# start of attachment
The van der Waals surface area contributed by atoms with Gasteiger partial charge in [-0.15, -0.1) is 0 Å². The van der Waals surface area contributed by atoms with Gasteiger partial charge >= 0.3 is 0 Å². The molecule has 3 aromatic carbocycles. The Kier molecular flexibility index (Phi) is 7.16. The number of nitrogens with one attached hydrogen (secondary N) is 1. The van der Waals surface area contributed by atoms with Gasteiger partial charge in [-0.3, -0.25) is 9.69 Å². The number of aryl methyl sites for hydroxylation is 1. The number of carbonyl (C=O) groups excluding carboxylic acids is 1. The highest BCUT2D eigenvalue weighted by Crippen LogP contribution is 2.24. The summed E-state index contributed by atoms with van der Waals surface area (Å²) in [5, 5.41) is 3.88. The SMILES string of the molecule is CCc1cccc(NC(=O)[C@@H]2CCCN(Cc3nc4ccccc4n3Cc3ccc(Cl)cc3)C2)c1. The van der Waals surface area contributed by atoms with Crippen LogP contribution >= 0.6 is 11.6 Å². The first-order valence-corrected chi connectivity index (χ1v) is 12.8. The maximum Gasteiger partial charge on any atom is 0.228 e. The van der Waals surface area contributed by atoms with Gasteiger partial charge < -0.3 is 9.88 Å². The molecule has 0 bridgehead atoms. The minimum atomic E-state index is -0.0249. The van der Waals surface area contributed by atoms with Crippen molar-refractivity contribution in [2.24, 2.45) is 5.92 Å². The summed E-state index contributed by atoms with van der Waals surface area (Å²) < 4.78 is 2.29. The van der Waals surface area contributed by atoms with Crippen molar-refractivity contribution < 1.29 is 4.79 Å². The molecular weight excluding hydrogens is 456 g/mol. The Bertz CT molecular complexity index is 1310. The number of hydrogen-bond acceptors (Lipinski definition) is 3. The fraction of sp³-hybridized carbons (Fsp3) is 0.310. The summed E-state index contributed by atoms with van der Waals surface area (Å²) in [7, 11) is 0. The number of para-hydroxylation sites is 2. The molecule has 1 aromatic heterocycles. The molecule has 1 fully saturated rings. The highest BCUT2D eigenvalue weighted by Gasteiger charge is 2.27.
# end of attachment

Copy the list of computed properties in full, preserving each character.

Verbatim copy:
The van der Waals surface area contributed by atoms with Gasteiger partial charge in [-0.15, -0.1) is 0 Å². The van der Waals surface area contributed by atoms with Gasteiger partial charge >= 0.3 is 0 Å². The molecule has 3 aromatic carbocycles. The Kier molecular flexibility index (Phi) is 7.16. The number of nitrogens with one attached hydrogen (secondary N) is 1. The van der Waals surface area contributed by atoms with Gasteiger partial charge in [-0.3, -0.25) is 9.69 Å². The number of aryl methyl sites for hydroxylation is 1. The number of carbonyl (C=O) groups excluding carboxylic acids is 1. The highest BCUT2D eigenvalue weighted by Crippen LogP contribution is 2.24. The summed E-state index contributed by atoms with van der Waals surface area (Å²) in [5, 5.41) is 3.88. The SMILES string of the molecule is CCc1cccc(NC(=O)[C@@H]2CCCN(Cc3nc4ccccc4n3Cc3ccc(Cl)cc3)C2)c1. The van der Waals surface area contributed by atoms with Crippen LogP contribution >= 0.6 is 11.6 Å². The first-order valence-corrected chi connectivity index (χ1v) is 12.8. The maximum Gasteiger partial charge on any atom is 0.228 e. The van der Waals surface area contributed by atoms with Gasteiger partial charge < -0.3 is 9.88 Å². The molecule has 0 bridgehead atoms. The minimum atomic E-state index is -0.0249. The van der Waals surface area contributed by atoms with Crippen molar-refractivity contribution in [2.24, 2.45) is 5.92 Å². The summed E-state index contributed by atoms with van der Waals surface area (Å²) < 4.78 is 2.29. The van der Waals surface area contributed by atoms with Crippen molar-refractivity contribution < 1.29 is 4.79 Å². The molecular weight excluding hydrogens is 456 g/mol. The Bertz CT molecular complexity index is 1310. The number of hydrogen-bond acceptors (Lipinski definition) is 3. The fraction of sp³-hybridized carbons (Fsp3) is 0.310. The summed E-state index contributed by atoms with van der Waals surface area (Å²) in [7, 11) is 0. The number of para-hydroxylation sites is 2. The molecule has 1 aromatic heterocycles. The molecule has 1 fully saturated rings. The highest BCUT2D eigenvalue weighted by Gasteiger charge is 2.27.